19. This is an article from earlier this year regarding the controversy. https://www.huffpost.com/highline/article/parkland/ The article details how after Columbine many schools went to zero tolerance policies which were of course destructive. But the pushback to that seems to be just another swing to the other extreme. I would also like to add that the push for "forced leniency" is opposed by many teachers (including ones I know directly).
  20. A new book is out by the parent of one of the students killed in Florida. It is the result of investigations into the school district and policies that potentially contributed to the shooting. This book is a hard read and is gut-wrenching. I will say upfront that the parent is clearly right-leaning, but does not set out to make partisan arguments. His wording, however, often reflects his political bias, and occasionally I had to purposely not focus on that. It's been discussed other times that bias doesn't equal falsehood, and this book seems very well researched and documented. It is also not set out to be a book about why guns are a-okay because it was the school district's fault. He is not making that argument, but instead focusing on what policies contributed to the things that happened and why those policies are dangerous. Specifically, policies designed to address inequity in arrests and disciplinary actions among students of color, but often don't seem to have the affect they are intended to have. Huge problems can result from underreporting and school systems more concerned about their own "stats" or "reputations" than about the safety of students. I think he makes some very good points and wanted to see if anyone else has read the book.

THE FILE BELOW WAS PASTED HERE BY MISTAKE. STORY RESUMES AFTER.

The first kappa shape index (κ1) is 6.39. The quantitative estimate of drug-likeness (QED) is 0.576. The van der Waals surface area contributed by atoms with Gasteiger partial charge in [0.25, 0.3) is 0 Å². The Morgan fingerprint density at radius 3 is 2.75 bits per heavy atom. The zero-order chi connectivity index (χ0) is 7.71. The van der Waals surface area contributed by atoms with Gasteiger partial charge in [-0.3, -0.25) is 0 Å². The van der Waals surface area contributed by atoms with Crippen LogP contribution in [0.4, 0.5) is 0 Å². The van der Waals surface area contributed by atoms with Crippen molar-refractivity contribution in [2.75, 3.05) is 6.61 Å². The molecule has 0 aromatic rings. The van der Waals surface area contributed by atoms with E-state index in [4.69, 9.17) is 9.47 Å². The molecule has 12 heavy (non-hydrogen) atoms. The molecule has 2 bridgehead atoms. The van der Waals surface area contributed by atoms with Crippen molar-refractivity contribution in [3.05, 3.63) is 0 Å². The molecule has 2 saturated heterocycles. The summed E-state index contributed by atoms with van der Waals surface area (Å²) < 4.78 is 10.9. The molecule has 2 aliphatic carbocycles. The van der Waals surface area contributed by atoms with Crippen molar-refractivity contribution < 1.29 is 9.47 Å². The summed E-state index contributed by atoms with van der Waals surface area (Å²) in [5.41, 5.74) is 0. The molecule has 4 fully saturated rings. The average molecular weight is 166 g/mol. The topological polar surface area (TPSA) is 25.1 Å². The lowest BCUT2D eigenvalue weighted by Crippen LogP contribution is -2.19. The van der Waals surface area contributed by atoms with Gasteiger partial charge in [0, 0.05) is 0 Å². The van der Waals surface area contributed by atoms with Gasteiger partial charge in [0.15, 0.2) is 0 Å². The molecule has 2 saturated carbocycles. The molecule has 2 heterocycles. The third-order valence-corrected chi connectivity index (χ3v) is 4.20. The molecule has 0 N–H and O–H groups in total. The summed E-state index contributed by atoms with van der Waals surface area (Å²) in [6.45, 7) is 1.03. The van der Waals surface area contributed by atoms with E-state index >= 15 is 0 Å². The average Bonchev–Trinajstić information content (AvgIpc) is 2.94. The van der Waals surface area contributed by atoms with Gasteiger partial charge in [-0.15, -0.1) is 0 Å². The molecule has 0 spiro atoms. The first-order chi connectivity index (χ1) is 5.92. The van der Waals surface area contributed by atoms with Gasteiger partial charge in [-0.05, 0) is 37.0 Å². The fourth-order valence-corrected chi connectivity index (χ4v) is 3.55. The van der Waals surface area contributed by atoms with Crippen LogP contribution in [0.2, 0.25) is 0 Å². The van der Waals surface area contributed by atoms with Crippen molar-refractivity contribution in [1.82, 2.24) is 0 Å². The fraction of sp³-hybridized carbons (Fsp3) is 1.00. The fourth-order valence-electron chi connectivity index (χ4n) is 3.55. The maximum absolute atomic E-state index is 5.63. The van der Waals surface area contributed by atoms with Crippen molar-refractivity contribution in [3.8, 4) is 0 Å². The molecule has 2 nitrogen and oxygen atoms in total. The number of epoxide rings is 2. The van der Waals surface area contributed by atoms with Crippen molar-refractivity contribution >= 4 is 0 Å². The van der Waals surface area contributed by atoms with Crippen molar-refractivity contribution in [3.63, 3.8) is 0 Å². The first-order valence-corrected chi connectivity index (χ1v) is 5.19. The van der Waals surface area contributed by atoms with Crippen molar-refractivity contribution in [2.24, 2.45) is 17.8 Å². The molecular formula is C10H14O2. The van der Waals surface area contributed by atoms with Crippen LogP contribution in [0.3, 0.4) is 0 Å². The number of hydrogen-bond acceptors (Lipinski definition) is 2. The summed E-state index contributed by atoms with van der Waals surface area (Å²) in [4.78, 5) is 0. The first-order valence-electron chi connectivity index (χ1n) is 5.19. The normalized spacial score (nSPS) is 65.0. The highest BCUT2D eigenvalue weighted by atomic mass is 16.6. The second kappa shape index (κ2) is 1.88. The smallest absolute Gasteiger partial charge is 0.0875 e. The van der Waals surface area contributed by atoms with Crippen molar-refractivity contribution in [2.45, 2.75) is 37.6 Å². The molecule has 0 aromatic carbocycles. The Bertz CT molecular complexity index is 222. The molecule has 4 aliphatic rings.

21. Gratitude also has a lot to do with realizing how others contributed to your accomplishments. It's good to be proud of yourself for things you have accomplished. At the same time, you can avoid "a big head" by realizing that very few accomplishments take place in a vacuum. There are almost always other people supporting you, visible or invisible, in the background. We talked a lot about that with DD as she was growing up, because she was not a naturally thankful person. 😉 We don't believe in false humility, the "oh well, I didn't really do that much/accomplish that much..." but do believe in being thankful for the support and assistance you have that helps you succeed.
  22. Is it really weird that when I read the title I thought of "moms with saggy bookshelves"??
  23. I think the fine was a joke. I'm absolutely in favor of fines being proportionate to net worth. If the fine is meant to punish and/or deter, how does it do that if it is the same percentage for a billionaire as for a person at poverty level? Here's something that always bugs me about financial crimes: Why doesn't the fine go somewhere useful? Why doesn't she have to establish a scholarship for low income students, something like that? I think the same thing when banks get fined for fraud, illegal practices. Why does the government get to keep that money? The government wasn't the one defrauded. Illegal practices create a horrible financial crisis affecting real people's lives...but the government gets the money?
  24. goldberry

    .

    Sorry, hard to keep up! Still may not be baptized though, you never know.